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If you have ever applied for an auto loan, personal loan, or mortgage loan and were denied, it’s possible your debt-to-income ratio could be the reason you are having a hard time getting approved. What is a debt-to-income ratio, or DTI? It’s all of your monthly debt payments divided by your gross monthly income, often expressed as a percentage, and is the way lenders can measure how well you can manage the payments you make each month to repay the money you have borrowed. Your DTI will be looked at closely by lenders before your application is approved. High ratios are a red flag that you may not be able to pay back the money that you owe.
In order to calculate your DTI, add up all of your monthly debt payments, and divide them by your gross income, which is the money you have earned before any taxes and other deductions have been taken out. For example, if you pay $1,000 in rent, $250 a month for your auto loan, and $500 a month in credit cards (only the minimum payment is calculated), your monthly debt payments are $1,750. If your monthly gross income is $3,000, then your debt-to-income ratio is 58%. The Consumer Financial Protection Bureau, or CFPB, says consumers should have a DTI of 43% or less to take out a mortgage. Other lenders may look for a DTI less than 43% in order to approve you for other types of loans.
If your DTI is higher than that, you will need to focus on reducing your debt or increasing your income. Here are six tips that can help you lower your ratio to a more acceptable range:
You don’t have to stay on the repayment plan of paying a debt off each month over the span of several years. Make extra payments each month if it fits your budget in order to pay off your debt ahead of schedule. A good idea is to try paying off your debt with the highest interest first.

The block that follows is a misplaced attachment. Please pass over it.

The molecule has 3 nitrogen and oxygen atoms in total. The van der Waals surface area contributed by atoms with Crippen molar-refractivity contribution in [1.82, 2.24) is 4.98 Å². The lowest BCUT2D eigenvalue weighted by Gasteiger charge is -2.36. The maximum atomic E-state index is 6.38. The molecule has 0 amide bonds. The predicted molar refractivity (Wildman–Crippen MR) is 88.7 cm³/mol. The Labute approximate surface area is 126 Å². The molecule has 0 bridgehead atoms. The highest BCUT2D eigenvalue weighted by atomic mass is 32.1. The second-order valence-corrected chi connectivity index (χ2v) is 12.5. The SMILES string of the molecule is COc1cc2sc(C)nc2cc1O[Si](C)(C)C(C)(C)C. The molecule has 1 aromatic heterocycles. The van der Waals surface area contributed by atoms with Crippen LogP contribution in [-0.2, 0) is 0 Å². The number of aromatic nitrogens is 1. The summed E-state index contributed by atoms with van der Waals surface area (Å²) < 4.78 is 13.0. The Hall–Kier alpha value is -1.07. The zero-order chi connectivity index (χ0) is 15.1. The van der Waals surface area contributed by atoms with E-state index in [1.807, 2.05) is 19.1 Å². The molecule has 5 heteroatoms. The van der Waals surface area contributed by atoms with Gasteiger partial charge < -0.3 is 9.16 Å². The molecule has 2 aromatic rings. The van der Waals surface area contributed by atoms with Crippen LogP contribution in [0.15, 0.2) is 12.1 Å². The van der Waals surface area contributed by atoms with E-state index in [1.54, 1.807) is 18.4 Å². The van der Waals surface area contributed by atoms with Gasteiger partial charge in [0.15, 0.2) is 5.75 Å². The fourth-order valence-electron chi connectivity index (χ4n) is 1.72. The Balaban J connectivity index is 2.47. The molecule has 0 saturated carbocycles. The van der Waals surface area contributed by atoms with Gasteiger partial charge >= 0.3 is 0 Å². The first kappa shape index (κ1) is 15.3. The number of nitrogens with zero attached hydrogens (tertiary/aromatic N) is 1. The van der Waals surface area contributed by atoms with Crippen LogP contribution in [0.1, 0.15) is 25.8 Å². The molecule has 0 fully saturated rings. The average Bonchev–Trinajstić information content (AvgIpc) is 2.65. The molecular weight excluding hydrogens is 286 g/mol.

This strategy focuses on targeting the debts which reduce your DTI the most for the least amount of cash paid. For example, if you have card A with a $100 balance and a monthly payment of $20, and you have card B with a $50 balance and a $25 monthly payment, you should target card B first since your monthly payment is 50% of the balance. This will have a larger impact on your DTI.
Increasing your income is another way to reduce your DTI. You could try changing jobs if you receive a better offer, or you can ask your employer for a raise. You can start by taking on additional responsibilities and making sure to be on your A-game. When the time comes, ask your employer to reward your hard work with more money! Again, if you don’t get the answer you’re looking for, it may be time to change jobs.
If you pick up a side gig, it may take away some of your free time, but it will definitely help you get closer to a debt-free life. The extra income can help reduce your DTI, or even help you pay off your debt faster.
If you transfer your balances onto a credit card that offers 0% interest for a promotional period, it can help you pay off the balance faster. Keep in mind that there are usually balance transfer fees associated with this and that you should make sure you can pay off the entire debt before the promotional period ends.
Restructure your debt by refinancing loans, which can be a great option to lower interest rates and change your repayment terms. If in the process you are able to lower your monthly payments, you will positively affect your DTI.
By following these tips, you can help lower your debt-to-income ratio and finally qualify for that loan you’ve been applying for! Remember, once you’ve reached your goal, do your best to maintain your DTI under 43%. Learn more on how you can lower your DTI by checking out this video on the Keeping It Real With Credit YouTube channel:Watch Video